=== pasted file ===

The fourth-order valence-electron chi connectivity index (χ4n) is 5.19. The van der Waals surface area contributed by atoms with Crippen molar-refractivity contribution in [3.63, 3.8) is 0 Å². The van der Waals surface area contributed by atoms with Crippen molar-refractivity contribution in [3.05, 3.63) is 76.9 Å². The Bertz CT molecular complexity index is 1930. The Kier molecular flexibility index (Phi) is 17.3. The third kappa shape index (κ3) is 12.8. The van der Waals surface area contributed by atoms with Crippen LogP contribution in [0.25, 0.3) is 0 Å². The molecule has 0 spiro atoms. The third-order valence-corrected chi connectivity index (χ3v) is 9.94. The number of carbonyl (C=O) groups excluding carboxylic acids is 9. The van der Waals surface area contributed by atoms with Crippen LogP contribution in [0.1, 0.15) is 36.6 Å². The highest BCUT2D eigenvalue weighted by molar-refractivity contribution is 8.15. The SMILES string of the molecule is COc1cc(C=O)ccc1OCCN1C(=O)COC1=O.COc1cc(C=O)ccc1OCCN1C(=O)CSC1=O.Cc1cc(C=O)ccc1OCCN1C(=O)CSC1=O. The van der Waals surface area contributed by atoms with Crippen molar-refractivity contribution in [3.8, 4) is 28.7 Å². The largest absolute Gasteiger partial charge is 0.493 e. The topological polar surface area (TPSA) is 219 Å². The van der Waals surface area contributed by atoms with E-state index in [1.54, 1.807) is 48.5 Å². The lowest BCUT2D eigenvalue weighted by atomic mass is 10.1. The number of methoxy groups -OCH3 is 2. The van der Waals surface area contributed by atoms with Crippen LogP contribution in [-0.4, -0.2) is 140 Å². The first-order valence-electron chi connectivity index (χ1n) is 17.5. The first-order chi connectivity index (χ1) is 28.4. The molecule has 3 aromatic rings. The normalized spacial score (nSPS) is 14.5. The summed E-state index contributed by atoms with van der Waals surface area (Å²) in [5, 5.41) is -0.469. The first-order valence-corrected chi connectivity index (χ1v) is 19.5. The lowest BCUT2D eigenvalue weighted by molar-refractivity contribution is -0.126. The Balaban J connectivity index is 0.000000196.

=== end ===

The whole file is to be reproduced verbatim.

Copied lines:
The fourth-order valence-electron chi connectivity index (χ4n) is 5.19. The van der Waals surface area contributed by atoms with Crippen molar-refractivity contribution in [3.63, 3.8) is 0 Å². The van der Waals surface area contributed by atoms with Crippen molar-refractivity contribution in [3.05, 3.63) is 76.9 Å². The Bertz CT molecular complexity index is 1930. The Kier molecular flexibility index (Phi) is 17.3. The third kappa shape index (κ3) is 12.8. The van der Waals surface area contributed by atoms with Crippen LogP contribution in [0.25, 0.3) is 0 Å². The molecule has 0 spiro atoms. The third-order valence-corrected chi connectivity index (χ3v) is 9.94. The number of carbonyl (C=O) groups excluding carboxylic acids is 9. The van der Waals surface area contributed by atoms with Crippen LogP contribution in [0.1, 0.15) is 36.6 Å². The highest BCUT2D eigenvalue weighted by molar-refractivity contribution is 8.15. The SMILES string of the molecule is COc1cc(C=O)ccc1OCCN1C(=O)COC1=O.COc1cc(C=O)ccc1OCCN1C(=O)CSC1=O.Cc1cc(C=O)ccc1OCCN1C(=O)CSC1=O. The van der Waals surface area contributed by atoms with Crippen molar-refractivity contribution in [3.8, 4) is 28.7 Å². The largest absolute Gasteiger partial charge is 0.493 e. The topological polar surface area (TPSA) is 219 Å². The van der Waals surface area contributed by atoms with E-state index in [1.54, 1.807) is 48.5 Å². The lowest BCUT2D eigenvalue weighted by atomic mass is 10.1. The number of methoxy groups -OCH3 is 2. The van der Waals surface area contributed by atoms with Crippen LogP contribution in [-0.4, -0.2) is 140 Å². The first-order valence-electron chi connectivity index (χ1n) is 17.5. The first-order chi connectivity index (χ1) is 28.4. The molecule has 3 aromatic rings. The normalized spacial score (nSPS) is 14.5. The summed E-state index contributed by atoms with van der Waals surface area (Å²) in [5, 5.41) is -0.469. The first-order valence-corrected chi connectivity index (χ1v) is 19.5. The lowest BCUT2D eigenvalue weighted by molar-refractivity contribution is -0.126. The Balaban J connectivity index is 0.000000196.